Mental Capacity Case


Mostyn J

In this case, Mostyn J was confronted by what to do where it appeared that one of the parties to proceedings between parents concerning a child lacked capacity to conduct those proceedings.  The Official Solicitor had been contacted, and in light of the matters put to her office noted that the court might wish to direct that the capacity of the party – the mother – to conduct the proceedings be assessed by an independent psychiatrist.  However, the Official Solicitor's letter continued:

there is the question of how this assessment can be funded. Whilst I understand that FB should be financially eligible for legal aid, FB is not willing to instruct a solicitor, and so an application for legal aid cannot be made at this time. So, this does not provide a route for funding the assessment. I have asked the local authority if it is able to provide funding, but it has said that this is not possible. The assessment is for the purpose of these proceedings and they are not a party to them. The Official Solicitor is not in a position to meet the capacity assessment. I do not know if it is possible for the assessment to be funded by the applicant's legal aid. I have raised this with Dawson Cornwall, who represent the father, and they were going to look into whether this was possible. I hope that Dawson Cornwall will be able to inform the court of the outcome of their enquiries. If funding can be secured by this route or if another means of funding is identified the Official Solicitor is willing to assist by identifying an expert, drafting the letter of instruction, and liaising with the local authority about arranging for FB to meet with the expert.

Possible further steps: should the experts assess FB as lacking capacity to conduct the proceedings and the court determines that FB is a protected party, the Official Solicitor would propose instructing Brethertons to apply for legal aid to be able to represent FB, and if legal aid is granted the Official Solicitor should be in a position to consent to act as FB's litigation friend'.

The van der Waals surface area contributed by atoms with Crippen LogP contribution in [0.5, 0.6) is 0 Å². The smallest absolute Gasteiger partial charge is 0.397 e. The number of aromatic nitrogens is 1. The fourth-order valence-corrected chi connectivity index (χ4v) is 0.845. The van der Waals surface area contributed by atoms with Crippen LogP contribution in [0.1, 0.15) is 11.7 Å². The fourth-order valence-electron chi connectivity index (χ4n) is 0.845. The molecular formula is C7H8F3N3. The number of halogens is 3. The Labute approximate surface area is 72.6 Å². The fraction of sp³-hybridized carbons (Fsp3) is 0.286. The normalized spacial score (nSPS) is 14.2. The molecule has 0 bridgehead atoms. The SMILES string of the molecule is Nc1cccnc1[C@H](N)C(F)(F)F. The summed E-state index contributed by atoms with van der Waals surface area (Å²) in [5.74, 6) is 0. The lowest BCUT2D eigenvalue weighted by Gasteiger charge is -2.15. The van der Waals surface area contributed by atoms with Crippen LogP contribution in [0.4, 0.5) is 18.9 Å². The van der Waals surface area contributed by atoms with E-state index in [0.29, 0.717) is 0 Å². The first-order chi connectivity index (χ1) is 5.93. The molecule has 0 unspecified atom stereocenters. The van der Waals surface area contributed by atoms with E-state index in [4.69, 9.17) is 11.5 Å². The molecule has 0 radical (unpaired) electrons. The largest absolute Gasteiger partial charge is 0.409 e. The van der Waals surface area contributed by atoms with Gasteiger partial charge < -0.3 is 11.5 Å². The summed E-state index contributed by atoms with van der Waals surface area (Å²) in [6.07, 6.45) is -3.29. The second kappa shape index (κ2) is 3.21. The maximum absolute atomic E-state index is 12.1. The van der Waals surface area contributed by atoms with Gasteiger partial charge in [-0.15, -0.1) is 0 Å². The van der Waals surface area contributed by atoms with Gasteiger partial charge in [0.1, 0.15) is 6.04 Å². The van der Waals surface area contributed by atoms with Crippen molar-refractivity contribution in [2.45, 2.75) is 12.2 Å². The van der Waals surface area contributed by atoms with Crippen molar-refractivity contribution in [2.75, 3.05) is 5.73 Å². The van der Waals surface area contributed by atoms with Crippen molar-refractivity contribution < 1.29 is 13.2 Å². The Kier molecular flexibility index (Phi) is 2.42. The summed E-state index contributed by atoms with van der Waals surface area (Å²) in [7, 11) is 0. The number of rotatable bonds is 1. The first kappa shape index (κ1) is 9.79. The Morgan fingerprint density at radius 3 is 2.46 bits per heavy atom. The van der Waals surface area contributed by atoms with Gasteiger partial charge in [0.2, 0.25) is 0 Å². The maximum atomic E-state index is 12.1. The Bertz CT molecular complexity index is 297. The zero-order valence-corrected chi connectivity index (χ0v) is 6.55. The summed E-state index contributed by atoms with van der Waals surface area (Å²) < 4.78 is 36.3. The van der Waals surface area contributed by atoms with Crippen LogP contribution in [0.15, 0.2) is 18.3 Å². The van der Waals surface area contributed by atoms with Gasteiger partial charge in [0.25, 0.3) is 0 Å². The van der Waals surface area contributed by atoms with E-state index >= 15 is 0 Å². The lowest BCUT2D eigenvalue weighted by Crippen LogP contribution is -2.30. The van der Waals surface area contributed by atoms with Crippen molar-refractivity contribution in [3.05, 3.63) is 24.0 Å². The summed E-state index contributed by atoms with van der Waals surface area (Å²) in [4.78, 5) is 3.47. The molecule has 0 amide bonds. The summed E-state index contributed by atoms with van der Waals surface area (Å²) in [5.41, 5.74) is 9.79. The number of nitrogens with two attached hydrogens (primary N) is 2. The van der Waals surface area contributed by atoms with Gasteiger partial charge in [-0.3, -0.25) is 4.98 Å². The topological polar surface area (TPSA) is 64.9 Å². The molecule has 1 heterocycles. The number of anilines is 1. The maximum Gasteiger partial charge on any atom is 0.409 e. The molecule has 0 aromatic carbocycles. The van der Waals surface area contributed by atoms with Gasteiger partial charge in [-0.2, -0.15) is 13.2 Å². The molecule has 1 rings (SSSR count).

Dawson Cornwall representing the father made the enquiries suggested by the Official Solicitor. The answer from the Legal Aid Agency was "a flat categorical no."  As Mostyn J identified:

  1. […] The court is, therefore, left in a curious Catch-22 situation. It is suggested that the court cannot determine that the mother lacks capacity to conduct these proceedings unless there has been expert evidence to that effect. However, that expert evidence cannot be funded until she has been declared to lack capacity. One can, therefore, see that the argument is entirely circular.
If FB did, indeed, lack capacity to conduct the proceedings, then the operation of FPR Part 15 meant that, effectively, there was a complete bar to any steps taking place until she had a litigation friend.  As Mostyn J noted:
  1. Therefore, to declare on a final basis that a party does not have capacity to conduct the proceedings is unquestionably a very serious matter, intruding into the freedom of a person to conduct litigation in the manner in which they think fit. It is for this reason that the threshold of incapacity is set relatively high.
  1. In the case of Baker Tilly v Makar [2013] EWHC 759 (QB) Sir Raymond Jack emphasised how momentous it was a for a court, without the benefit of expert evidence, to make a final determination of incapacity.
Luckily, however, there was a solution proposed by Counsel for the applicant (not considered in Baker Tilly), namely that:

this court should on the available evidence make an interim declaration of lack of capacity thereby enabling for the Official Solicitor to be appointed as the mother's litigation friend and legal aid secured. Once that has happened it would then be possible and appropriate for the Official Solicitor, with the benefit of legal aid, to investigate for final determination the mother's capacity to conduct these proceedings. Under FPR 20.2(1)(b) the court has power to make an interim declaration; and, indeed, under its general powers the High Court has power to make final declarations, but that latter power is not necessary in this case at the present time.

Mostyn J gave a 'clear yes' to the question whether an interim declaration was justified on the evidence before him, and did so.

The solution adopted by Mostyn J is a pragmatic one, equally applicable in proceedings before the Court of Protection, the COPR giving the court the power to make an interim declaration (r.10.10(b)), and proceedings under the CPR, which also gives the court the power to make interim declarations (CPR r.25.1(b).  In the context of proceedings before the Court of Protection the issue is likely to arise not in relation to P, but rather another party: in relation to P, the structure of the Rules is such that P can only be joined as a party if they either (1) have capacity to conduct the proceedings; or (2) an accredited legal representative or litigation friend is in place (see COPR 2017, r.1.2(4)).